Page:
George McJunkin, discoverer of the Folsom site in New Mexico.
George McJunkin, discoverer of the Folsom site.

By Julie Morrow (ARAS-ASU)

One of the most significant discoveries in archeology was made by a black cowboy named George McJunkin. He was born into slavery in Midway, Texas and was about 9 years old when the Civil War ended. He taught himself to read, play fiddle and guitar, he spoke Spanish, and was reportedly an expert cow puncher. He hunted buffalo throughout the Great Plains and worked at several ranches in the northern and southern Plains, eventually landing as the foreman at the Crowfoot Ranch near Folsom, New Mexico.
One day after a flood McJunkin was riding his horse in an arroyo near Folsom, New Mexico, when he noticed some very large bones eroding out of the arroyo. He probably suspected that they were unusual because of their large size and his familiarity with modern bison. At the time of George’s discovery, there was a great debate about human antiquity in North and South America. The foremost expert of the times, Aleš Hrdlicka, refused to accept human presence older than about 3,000 years. McJunkin’s observation came to be pivotal in this debate. He sent samples of bones and artifacts to the Denver Museum of Natural History in 1908, but scientists didn’t visit the site until 1925. McJunkin’s discovery of the Folsom site paved the way for scientists to interpret the geological context and the archeological association of human-made stone tools with bones of extinct bison. The scientific evaluation of the site in 1926 pushed the antiquity of human presence in the New World to the late Ice Age, at least 10,000 years ago, when extinct animals like Bison antiquus roamed the Great Plains of North America. The distinctive fluted spear points known as Folsom points captured archeology’s imagination and the image of big game hunting “Paleoindians” forever changed the story of Native American occupation in the New World.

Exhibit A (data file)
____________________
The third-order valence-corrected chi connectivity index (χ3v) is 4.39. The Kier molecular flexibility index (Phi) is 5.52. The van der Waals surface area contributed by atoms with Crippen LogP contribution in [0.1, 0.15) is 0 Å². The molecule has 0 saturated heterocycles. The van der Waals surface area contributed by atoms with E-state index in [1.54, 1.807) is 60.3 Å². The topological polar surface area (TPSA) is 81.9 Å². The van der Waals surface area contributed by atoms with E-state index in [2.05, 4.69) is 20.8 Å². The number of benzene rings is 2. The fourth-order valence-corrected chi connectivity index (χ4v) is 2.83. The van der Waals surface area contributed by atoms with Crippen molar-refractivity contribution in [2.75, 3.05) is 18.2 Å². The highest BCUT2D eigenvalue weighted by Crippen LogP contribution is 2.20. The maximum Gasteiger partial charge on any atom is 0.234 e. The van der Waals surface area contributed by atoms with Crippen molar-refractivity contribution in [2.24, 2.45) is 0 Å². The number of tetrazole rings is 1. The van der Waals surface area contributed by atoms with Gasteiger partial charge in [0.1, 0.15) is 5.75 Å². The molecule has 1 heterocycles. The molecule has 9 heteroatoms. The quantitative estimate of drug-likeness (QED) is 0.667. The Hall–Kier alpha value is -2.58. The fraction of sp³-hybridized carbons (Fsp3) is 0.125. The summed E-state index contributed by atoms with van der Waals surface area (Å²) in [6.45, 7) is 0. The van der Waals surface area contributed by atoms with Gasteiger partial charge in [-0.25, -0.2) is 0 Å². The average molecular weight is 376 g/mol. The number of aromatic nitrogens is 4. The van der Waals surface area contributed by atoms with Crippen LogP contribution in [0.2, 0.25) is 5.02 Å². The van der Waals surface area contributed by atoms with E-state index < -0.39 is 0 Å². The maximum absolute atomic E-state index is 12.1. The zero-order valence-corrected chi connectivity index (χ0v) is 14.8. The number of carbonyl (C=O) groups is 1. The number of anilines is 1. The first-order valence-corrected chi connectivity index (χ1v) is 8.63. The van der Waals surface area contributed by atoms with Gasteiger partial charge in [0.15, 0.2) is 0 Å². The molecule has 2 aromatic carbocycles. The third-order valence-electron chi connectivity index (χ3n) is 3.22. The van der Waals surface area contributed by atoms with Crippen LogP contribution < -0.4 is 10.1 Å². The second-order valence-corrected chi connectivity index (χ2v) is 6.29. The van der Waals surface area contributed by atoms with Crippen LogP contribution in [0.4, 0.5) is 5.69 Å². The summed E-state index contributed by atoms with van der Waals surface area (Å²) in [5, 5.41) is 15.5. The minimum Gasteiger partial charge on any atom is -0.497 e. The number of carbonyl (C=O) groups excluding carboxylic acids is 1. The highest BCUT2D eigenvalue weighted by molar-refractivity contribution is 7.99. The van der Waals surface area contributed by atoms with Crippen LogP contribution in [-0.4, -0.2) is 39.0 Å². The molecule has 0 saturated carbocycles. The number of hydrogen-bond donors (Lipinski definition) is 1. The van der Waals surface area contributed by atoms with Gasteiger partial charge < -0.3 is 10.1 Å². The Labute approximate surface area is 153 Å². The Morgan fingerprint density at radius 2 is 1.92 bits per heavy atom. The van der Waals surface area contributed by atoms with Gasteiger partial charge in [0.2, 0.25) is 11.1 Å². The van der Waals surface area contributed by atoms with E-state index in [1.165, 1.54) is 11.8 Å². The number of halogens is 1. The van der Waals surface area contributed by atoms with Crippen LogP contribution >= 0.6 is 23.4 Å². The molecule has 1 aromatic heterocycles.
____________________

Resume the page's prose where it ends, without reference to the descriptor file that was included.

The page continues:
This example from history highlights the fact that some of the most important discoveries have been and still are being made by amateur archeologists. George McJunkin died in 1922 before the significance of his discovery was realized. He is buried at the Folsom Cemetery in Folsom, New Mexico. Although Paleoindian artifacts in Arkansas, including fluted projectile points, vary from the Folsom type, they are equally fascinating; archeologists are studying them to learn about the early inhabitants of this area.
For further information about George McJunkin:

George McJunkin and the Discovery That Changed American Archaeology